When the Customer Isn’t Right: How Unsupportive Donor Demands Lead to Ineffective NGO Practices

  • Daniel Walker
Keywords: non-governmental organizations, NGOs, donors, foreign aid, development, interviews


Recent literature has criticized non-governmental organizations (NGOs) and their activities on three main grounds: (1) NGOs incur higher-than-necessary overhead costs, (2) NGOs do not coordinate to distribute activities and projects according to beneficiary needs, and (3) NGO evaluation methods and results are biased. To discover the source of these inefficiencies, I interviewed the leaders of 34 NGOs in Kampala, Uganda. Based on trends in their responses, I argue that supposed NGO inefficiencies are actually logical reactions to strategies NGO donors employ. First, because donor financial commitments are sporadic, NGOs prioritize organizational spending, causing overheads to be higher than expected. Second, a lack of donor agreement on local needs leads NGOs to adopt client-specific objectives, leading to a lack of needs-based NGO project distribution. Third, because donors prioritize positive information in the short-term, NGOs have large incentives to deliver exclusive and/or biased data.

Author Biography

Daniel Walker

Danny Walker just finished a Master of Arts in Political Science at the University of Illinois Urbana-Champaign with an emphasis in comparative institutions and foreign aid. He is excited to apply this experience in the field of Public Policy, specifically within the topic of international development. His current work focuses on combining social science methods—such as matching analysis and crowdsourcing—with impact evaluation. To this end, he recently worked with several colleagues to publish a report on the impact of the United Nation’s Peacebuilding Fund in Burundi. Even more recently, Danny worked with several partners and the United Nation’s Children’s Fund to develop and promote their new crowd sourcing initiative, U-Report, in addition to running a small field experiment on the usefulness of crowdsourced information to local government officials.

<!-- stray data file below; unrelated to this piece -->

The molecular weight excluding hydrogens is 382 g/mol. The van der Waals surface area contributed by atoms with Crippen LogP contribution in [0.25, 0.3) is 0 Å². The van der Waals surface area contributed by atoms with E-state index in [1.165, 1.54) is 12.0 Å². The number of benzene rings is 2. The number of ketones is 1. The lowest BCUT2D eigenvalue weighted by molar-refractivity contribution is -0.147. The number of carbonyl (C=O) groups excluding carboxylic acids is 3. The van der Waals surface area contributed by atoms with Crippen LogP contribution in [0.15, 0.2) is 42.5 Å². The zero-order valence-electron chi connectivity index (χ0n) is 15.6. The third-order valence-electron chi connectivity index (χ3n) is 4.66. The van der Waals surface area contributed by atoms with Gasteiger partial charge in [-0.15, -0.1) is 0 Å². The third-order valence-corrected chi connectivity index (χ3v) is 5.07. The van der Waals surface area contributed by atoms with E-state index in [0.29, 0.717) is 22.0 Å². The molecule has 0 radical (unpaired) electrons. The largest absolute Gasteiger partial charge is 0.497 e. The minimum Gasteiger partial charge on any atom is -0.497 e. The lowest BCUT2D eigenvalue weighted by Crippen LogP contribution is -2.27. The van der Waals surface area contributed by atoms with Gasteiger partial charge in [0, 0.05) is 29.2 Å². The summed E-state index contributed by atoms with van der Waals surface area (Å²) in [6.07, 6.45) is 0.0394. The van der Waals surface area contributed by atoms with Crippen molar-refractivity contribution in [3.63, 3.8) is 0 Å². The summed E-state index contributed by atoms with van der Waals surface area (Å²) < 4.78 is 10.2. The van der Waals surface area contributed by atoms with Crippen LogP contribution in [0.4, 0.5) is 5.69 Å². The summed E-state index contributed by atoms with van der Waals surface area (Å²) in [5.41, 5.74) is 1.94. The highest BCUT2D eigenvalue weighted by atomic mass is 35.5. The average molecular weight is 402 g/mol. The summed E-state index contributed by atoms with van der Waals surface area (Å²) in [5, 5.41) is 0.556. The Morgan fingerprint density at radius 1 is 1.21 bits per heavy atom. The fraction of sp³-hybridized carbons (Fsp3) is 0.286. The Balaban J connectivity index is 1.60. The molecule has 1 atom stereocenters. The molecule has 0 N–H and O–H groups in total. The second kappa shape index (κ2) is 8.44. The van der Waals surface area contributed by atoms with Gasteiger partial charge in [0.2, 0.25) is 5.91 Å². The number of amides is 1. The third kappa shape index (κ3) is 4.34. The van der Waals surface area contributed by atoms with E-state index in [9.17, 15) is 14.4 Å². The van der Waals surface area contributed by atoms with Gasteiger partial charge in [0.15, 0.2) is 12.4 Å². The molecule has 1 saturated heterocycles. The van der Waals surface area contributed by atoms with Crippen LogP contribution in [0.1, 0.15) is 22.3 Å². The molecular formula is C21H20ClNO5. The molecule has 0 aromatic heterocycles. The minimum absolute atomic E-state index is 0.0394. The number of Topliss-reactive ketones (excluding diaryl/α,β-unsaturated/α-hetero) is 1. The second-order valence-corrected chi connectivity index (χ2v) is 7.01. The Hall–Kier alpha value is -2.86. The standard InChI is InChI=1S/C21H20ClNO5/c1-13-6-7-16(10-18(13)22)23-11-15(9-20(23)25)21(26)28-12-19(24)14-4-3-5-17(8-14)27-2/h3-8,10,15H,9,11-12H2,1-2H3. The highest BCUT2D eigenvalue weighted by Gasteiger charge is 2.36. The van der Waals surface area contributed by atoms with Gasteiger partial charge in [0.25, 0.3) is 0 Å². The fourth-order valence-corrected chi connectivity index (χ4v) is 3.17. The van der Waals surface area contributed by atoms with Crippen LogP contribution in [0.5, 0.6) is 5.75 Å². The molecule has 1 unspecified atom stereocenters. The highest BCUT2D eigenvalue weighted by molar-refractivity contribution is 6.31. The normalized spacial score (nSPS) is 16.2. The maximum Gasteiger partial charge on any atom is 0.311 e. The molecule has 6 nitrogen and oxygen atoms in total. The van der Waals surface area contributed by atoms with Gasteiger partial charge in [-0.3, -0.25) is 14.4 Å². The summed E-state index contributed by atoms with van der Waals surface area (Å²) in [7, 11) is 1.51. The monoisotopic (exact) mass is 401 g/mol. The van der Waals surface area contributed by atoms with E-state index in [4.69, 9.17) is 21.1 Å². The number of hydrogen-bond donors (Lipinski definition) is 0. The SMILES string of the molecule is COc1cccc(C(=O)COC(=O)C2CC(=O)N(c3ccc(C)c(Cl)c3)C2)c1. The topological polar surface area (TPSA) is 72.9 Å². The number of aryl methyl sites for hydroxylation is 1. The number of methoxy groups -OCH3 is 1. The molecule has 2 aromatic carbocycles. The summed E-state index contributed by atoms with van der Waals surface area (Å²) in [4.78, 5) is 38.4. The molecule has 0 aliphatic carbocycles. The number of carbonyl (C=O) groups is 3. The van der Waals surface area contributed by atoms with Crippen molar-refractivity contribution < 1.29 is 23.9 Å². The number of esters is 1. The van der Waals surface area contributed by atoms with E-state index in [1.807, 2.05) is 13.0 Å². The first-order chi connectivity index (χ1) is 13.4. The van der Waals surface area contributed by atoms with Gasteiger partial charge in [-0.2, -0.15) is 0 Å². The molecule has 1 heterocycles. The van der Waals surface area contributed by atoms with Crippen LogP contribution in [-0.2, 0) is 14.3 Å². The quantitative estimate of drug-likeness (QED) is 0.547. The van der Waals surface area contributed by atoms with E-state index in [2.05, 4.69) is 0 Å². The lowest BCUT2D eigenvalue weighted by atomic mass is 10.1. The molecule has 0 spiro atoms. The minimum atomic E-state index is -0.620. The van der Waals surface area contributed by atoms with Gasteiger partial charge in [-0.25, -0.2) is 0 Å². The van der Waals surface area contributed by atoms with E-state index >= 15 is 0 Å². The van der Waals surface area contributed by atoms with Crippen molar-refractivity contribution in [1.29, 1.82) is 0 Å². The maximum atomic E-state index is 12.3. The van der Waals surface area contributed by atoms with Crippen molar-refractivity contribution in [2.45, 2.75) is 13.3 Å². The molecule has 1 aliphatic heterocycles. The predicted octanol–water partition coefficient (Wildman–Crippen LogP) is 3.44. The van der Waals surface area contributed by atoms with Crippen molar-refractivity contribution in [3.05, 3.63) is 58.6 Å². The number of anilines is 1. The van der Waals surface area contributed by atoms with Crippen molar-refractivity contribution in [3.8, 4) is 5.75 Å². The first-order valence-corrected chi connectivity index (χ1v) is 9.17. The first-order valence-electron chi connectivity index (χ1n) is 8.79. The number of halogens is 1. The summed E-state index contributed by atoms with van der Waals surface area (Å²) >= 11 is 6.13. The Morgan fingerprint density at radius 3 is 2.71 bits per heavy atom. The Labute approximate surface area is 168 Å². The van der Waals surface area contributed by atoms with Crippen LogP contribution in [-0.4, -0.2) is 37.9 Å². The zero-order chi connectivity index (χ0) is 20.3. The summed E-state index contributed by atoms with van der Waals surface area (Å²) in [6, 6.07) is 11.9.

The author would like to thank the following individuals for their assistance and input: Mike Findley for helping to build this project and sending the author to Africa, Lauren Soelberg and Eric Darsow for assisting with interviews and transcriptions, Bonnie Mutungi and DENIVA for providing access to so many wonderful organizations, Megan Spencer for helping with follow-up research and analysis, and Jennifer Brinkerhoff, Anne Kruse, and Andrew Pike for dedicating so much of their time to editing and giving invaluable feedback.